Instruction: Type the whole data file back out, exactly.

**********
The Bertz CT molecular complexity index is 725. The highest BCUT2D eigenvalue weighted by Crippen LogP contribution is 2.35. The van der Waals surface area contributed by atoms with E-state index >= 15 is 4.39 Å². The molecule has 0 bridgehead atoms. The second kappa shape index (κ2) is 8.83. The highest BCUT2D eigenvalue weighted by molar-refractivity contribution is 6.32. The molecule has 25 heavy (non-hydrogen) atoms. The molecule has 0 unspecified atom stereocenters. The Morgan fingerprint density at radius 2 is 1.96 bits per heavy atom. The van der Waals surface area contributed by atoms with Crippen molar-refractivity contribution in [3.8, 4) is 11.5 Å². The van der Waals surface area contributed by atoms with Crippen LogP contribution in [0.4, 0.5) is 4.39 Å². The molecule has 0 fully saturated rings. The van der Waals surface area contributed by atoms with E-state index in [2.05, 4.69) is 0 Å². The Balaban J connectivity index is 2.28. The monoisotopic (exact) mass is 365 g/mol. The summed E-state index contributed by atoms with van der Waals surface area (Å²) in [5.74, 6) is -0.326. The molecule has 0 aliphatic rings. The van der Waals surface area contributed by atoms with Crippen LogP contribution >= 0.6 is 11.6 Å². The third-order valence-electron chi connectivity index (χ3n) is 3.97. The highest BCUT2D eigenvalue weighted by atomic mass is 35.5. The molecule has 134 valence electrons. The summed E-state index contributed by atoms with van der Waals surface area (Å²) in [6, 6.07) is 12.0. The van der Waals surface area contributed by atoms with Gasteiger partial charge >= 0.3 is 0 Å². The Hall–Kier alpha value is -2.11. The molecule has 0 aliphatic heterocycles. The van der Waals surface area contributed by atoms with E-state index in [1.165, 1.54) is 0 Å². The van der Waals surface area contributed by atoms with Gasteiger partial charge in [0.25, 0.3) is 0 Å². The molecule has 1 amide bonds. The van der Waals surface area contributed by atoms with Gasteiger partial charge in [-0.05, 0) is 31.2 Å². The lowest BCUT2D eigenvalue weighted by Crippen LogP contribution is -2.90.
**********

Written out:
The Bertz CT molecular complexity index is 725. The highest BCUT2D eigenvalue weighted by Crippen LogP contribution is 2.35. The van der Waals surface area contributed by atoms with E-state index >= 15 is 4.39 Å². The molecule has 0 bridgehead atoms. The second kappa shape index (κ2) is 8.83. The highest BCUT2D eigenvalue weighted by molar-refractivity contribution is 6.32. The molecule has 25 heavy (non-hydrogen) atoms. The molecule has 0 unspecified atom stereocenters. The Morgan fingerprint density at radius 2 is 1.96 bits per heavy atom. The van der Waals surface area contributed by atoms with Crippen molar-refractivity contribution in [3.8, 4) is 11.5 Å². The van der Waals surface area contributed by atoms with Crippen LogP contribution in [0.4, 0.5) is 4.39 Å². The molecule has 0 fully saturated rings. The van der Waals surface area contributed by atoms with E-state index in [2.05, 4.69) is 0 Å². The Balaban J connectivity index is 2.28. The monoisotopic (exact) mass is 365 g/mol. The summed E-state index contributed by atoms with van der Waals surface area (Å²) in [5.74, 6) is -0.326. The molecule has 0 aliphatic rings. The van der Waals surface area contributed by atoms with Crippen LogP contribution >= 0.6 is 11.6 Å². The third-order valence-electron chi connectivity index (χ3n) is 3.97. The highest BCUT2D eigenvalue weighted by atomic mass is 35.5. The molecule has 134 valence electrons. The summed E-state index contributed by atoms with van der Waals surface area (Å²) in [6, 6.07) is 12.0. The van der Waals surface area contributed by atoms with Gasteiger partial charge >= 0.3 is 0 Å². The Hall–Kier alpha value is -2.11. The molecule has 0 aliphatic heterocycles. The van der Waals surface area contributed by atoms with E-state index in [1.165, 1.54) is 0 Å². The van der Waals surface area contributed by atoms with Gasteiger partial charge in [0.25, 0.3) is 0 Å². The molecule has 1 amide bonds. The van der Waals surface area contributed by atoms with Gasteiger partial charge in [-0.05, 0) is 31.2 Å². The lowest BCUT2D eigenvalue weighted by Crippen LogP contribution is -2.90.